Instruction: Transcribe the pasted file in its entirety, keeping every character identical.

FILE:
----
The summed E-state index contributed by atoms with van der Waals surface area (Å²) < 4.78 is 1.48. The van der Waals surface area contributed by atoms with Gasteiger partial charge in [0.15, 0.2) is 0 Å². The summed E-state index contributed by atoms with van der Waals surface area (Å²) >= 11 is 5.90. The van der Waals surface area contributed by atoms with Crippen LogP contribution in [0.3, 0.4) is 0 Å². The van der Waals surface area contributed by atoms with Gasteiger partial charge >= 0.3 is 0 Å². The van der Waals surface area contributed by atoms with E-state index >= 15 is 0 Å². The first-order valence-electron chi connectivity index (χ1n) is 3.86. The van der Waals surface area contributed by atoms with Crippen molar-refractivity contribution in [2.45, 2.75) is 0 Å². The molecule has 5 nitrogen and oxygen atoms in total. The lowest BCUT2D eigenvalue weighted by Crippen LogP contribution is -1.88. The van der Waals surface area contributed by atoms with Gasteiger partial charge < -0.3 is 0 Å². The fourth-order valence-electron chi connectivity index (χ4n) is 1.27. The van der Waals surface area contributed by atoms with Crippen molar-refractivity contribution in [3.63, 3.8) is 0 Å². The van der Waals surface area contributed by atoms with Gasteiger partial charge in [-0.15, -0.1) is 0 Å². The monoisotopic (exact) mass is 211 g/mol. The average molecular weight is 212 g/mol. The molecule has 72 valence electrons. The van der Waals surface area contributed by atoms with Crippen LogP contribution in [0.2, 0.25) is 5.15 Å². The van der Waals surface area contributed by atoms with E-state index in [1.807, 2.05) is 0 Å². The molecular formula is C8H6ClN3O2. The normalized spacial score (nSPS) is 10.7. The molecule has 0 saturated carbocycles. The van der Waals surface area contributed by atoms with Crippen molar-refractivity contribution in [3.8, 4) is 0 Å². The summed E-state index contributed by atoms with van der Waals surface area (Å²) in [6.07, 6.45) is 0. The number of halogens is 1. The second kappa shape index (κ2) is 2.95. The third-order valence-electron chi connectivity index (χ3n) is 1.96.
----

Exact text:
The summed E-state index contributed by atoms with van der Waals surface area (Å²) < 4.78 is 1.48. The van der Waals surface area contributed by atoms with Gasteiger partial charge in [0.15, 0.2) is 0 Å². The summed E-state index contributed by atoms with van der Waals surface area (Å²) >= 11 is 5.90. The van der Waals surface area contributed by atoms with Crippen LogP contribution in [0.3, 0.4) is 0 Å². The van der Waals surface area contributed by atoms with Gasteiger partial charge >= 0.3 is 0 Å². The van der Waals surface area contributed by atoms with E-state index >= 15 is 0 Å². The first-order valence-electron chi connectivity index (χ1n) is 3.86. The van der Waals surface area contributed by atoms with Crippen molar-refractivity contribution in [2.45, 2.75) is 0 Å². The molecule has 5 nitrogen and oxygen atoms in total. The lowest BCUT2D eigenvalue weighted by Crippen LogP contribution is -1.88. The van der Waals surface area contributed by atoms with Gasteiger partial charge < -0.3 is 0 Å². The fourth-order valence-electron chi connectivity index (χ4n) is 1.27. The van der Waals surface area contributed by atoms with Crippen molar-refractivity contribution in [3.63, 3.8) is 0 Å². The van der Waals surface area contributed by atoms with Gasteiger partial charge in [-0.15, -0.1) is 0 Å². The monoisotopic (exact) mass is 211 g/mol. The average molecular weight is 212 g/mol. The molecule has 72 valence electrons. The van der Waals surface area contributed by atoms with Crippen LogP contribution in [0.2, 0.25) is 5.15 Å². The van der Waals surface area contributed by atoms with E-state index in [1.807, 2.05) is 0 Å². The molecular formula is C8H6ClN3O2. The normalized spacial score (nSPS) is 10.7. The molecule has 0 saturated carbocycles. The van der Waals surface area contributed by atoms with Crippen molar-refractivity contribution in [3.8, 4) is 0 Å². The summed E-state index contributed by atoms with van der Waals surface area (Å²) in [6.07, 6.45) is 0. The number of halogens is 1. The second kappa shape index (κ2) is 2.95. The third-order valence-electron chi connectivity index (χ3n) is 1.96.